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Saturday, October 27, 2007

Ankles Awash,
Fast Falls the Eventide!

Robin Matthews put together a posting after the pre-trial hearing yesterday that appears at BC Mary's Legislature Raids Blog. After some more reflection on the happenings there he has composed this piece which will be published at Vive le Canada (Robin's Columns at Vive_le_Canada). I feel compelled to also post it here as I think Mr. Matthews brings a very honest and refreshing perspective to what is going on or not going on in Justice Bennett's courtroom. He also makes clear how non-important the whole issue is taken by our shabby excuse for a local press - the Canned West/GlowBall Cabal. Here then, in its entirity (with bolding added by the coot) is:

Ankles awash, they stand
on the deck of The Titanic singing
'AbideWith Me, fast falls the eventide'.
BC Supreme Courtroom 64, October 26, '07.


All was not as it seemed in Courtroom 64 of the B.C. Supreme Court from 9:00 a.m. until 10:00 a.m. on October 26. The occasion - a pre-trial hearing concerning the corrupt sale of BC Rail by the Gordon Campbell cabinet -was so important Kirk Lapointe, Managing Editor of the Vancouver Sun, appears to have made another of his judgement calls - that news of the approaching trial isn't worth reporting. (Yawnnnn.) Besides, he needed plenty of room the next day for new president of the CMA - Brian Day - to argue for Private Health Care, the new crusade of CanWest press/media, it seems.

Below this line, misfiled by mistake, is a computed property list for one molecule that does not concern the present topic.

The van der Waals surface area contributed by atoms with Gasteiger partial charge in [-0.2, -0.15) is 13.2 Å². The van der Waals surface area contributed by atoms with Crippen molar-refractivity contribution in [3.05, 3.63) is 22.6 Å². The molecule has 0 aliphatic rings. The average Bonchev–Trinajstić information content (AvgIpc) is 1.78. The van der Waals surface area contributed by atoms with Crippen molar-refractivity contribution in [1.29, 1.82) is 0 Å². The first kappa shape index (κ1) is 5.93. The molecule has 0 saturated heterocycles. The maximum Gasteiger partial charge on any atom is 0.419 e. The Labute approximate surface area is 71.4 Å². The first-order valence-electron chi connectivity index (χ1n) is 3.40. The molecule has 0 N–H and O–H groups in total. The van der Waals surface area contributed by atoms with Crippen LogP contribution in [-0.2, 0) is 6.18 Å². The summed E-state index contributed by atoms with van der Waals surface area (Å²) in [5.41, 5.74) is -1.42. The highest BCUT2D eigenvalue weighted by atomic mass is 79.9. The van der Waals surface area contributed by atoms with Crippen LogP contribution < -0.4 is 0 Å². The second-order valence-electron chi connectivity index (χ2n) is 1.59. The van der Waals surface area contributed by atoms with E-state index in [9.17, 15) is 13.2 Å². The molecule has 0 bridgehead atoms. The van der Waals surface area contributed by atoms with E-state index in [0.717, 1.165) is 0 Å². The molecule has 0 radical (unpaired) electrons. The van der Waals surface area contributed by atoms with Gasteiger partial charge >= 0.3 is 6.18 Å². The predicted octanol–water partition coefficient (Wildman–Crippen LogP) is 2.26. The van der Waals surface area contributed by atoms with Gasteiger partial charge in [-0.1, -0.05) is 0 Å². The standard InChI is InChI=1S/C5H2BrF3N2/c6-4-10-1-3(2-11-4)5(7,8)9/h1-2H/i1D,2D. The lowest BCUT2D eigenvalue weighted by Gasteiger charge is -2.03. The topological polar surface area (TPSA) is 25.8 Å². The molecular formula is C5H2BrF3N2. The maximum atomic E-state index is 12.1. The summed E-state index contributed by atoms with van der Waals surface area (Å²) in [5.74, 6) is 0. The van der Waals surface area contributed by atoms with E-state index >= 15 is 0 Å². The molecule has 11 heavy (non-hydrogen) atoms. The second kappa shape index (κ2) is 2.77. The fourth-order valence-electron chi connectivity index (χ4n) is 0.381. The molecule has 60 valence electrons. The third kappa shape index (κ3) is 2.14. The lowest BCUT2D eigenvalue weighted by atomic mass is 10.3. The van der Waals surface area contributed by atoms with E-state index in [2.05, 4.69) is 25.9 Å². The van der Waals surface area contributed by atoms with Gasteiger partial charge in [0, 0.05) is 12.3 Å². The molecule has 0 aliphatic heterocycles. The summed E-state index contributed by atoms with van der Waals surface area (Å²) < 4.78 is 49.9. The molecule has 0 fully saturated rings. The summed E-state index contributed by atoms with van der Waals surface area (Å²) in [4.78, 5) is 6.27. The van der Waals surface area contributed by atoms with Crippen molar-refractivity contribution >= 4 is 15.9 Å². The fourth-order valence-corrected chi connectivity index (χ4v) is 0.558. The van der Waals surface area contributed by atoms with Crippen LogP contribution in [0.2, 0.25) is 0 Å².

First the Vancouver Sun produced a huge environmental and energy supplement in which it made no mention of the (secretive and falsely reported) sell-out by Gordon Campbell of the rivers owned by the people of B.C. That's called cover-up. Now it has another huge edition on health - to sell covertly, it appears to me, Private Health Care. Brandishing Brian Day, it weighs in, slowly, subtly, persistently, as I read the paper, on the necessity, the inevitability of Private Health Care.

And, incidentally, the Sun avoids having to report on the October 26 heated pre-trial hearing in the BC Supreme Court in which Defence remarked that the latest, late, overdue material disclosed by the Crown might impact on members of the Campbell cabinetŠ. They were the people, remember, who - secretly and against solemn election promise, provoking accusations of fraud and breach of trust - sold the Railway owned by the people of British Columbia to a foreign private corporation.

Does Kirk Lapointe have orders not to report news like that? Who knows?

What was the other news out of Courtroom 64? That the Crown dumped 25000 pages of evidentiary material on the Defence just a few days before the hearing. Planned timing? A coincidence? Michael Bolton of the Defence team was his usual urbane self. Joseph Doyle was his usual tidy, organized person. Kevin McCullough, usually battering ram for the three, was as close to being apoplectic as a self-controlled Defence lawyer can be.

Why? Didn't Defence want the material? Didn't they ask for it? In the witty words (?) of Special Crown Prosecutor, William Berardino quoted by Bill Tieleman on his blog, didn't the judge ask, in her order, for every scrap of paper. Ha. Ha.